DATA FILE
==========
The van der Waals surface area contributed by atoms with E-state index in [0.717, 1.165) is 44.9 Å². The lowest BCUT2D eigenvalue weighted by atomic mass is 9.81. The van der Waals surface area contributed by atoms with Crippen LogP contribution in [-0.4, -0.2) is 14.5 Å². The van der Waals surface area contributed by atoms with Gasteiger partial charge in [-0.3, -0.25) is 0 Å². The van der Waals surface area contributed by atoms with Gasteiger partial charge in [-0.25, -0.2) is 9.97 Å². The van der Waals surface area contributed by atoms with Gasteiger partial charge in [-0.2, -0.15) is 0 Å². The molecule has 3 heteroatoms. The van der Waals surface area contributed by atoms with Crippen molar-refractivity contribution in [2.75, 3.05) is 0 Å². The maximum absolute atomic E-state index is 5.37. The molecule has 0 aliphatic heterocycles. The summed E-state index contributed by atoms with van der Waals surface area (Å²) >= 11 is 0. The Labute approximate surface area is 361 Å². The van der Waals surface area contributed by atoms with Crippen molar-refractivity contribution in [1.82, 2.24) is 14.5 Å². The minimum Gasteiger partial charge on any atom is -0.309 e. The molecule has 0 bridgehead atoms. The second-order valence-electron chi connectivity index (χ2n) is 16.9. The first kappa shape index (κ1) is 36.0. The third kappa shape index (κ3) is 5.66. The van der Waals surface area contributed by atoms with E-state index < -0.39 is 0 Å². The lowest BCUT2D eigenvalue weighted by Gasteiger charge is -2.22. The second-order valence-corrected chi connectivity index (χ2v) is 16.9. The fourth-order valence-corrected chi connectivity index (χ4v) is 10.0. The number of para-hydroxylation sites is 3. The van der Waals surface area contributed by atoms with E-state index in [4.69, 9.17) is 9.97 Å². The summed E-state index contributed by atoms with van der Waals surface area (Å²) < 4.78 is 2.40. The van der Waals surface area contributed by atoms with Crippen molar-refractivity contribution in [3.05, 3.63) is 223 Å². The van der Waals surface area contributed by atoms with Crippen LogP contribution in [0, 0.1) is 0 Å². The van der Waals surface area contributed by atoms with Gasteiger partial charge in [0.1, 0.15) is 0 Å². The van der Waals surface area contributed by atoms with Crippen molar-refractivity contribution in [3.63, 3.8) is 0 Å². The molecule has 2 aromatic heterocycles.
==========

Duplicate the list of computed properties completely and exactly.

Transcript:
The van der Waals surface area contributed by atoms with E-state index in [0.717, 1.165) is 44.9 Å². The lowest BCUT2D eigenvalue weighted by atomic mass is 9.81. The van der Waals surface area contributed by atoms with Crippen LogP contribution in [-0.4, -0.2) is 14.5 Å². The van der Waals surface area contributed by atoms with Gasteiger partial charge in [-0.3, -0.25) is 0 Å². The van der Waals surface area contributed by atoms with Gasteiger partial charge in [-0.25, -0.2) is 9.97 Å². The van der Waals surface area contributed by atoms with Gasteiger partial charge in [-0.2, -0.15) is 0 Å². The molecule has 3 heteroatoms. The van der Waals surface area contributed by atoms with Crippen molar-refractivity contribution in [2.75, 3.05) is 0 Å². The maximum absolute atomic E-state index is 5.37. The molecule has 0 aliphatic heterocycles. The summed E-state index contributed by atoms with van der Waals surface area (Å²) >= 11 is 0. The Labute approximate surface area is 361 Å². The van der Waals surface area contributed by atoms with Crippen molar-refractivity contribution in [1.82, 2.24) is 14.5 Å². The minimum Gasteiger partial charge on any atom is -0.309 e. The molecule has 0 bridgehead atoms. The second-order valence-electron chi connectivity index (χ2n) is 16.9. The first kappa shape index (κ1) is 36.0. The third kappa shape index (κ3) is 5.66. The van der Waals surface area contributed by atoms with E-state index < -0.39 is 0 Å². The lowest BCUT2D eigenvalue weighted by Gasteiger charge is -2.22. The second-order valence-corrected chi connectivity index (χ2v) is 16.9. The fourth-order valence-corrected chi connectivity index (χ4v) is 10.0. The number of para-hydroxylation sites is 3. The van der Waals surface area contributed by atoms with E-state index in [4.69, 9.17) is 9.97 Å². The summed E-state index contributed by atoms with van der Waals surface area (Å²) < 4.78 is 2.40. The van der Waals surface area contributed by atoms with Crippen molar-refractivity contribution in [3.05, 3.63) is 223 Å². The van der Waals surface area contributed by atoms with Crippen LogP contribution in [0, 0.1) is 0 Å². The van der Waals surface area contributed by atoms with Gasteiger partial charge in [0.1, 0.15) is 0 Å². The van der Waals surface area contributed by atoms with Crippen molar-refractivity contribution in [3.63, 3.8) is 0 Å². The molecule has 2 aromatic heterocycles.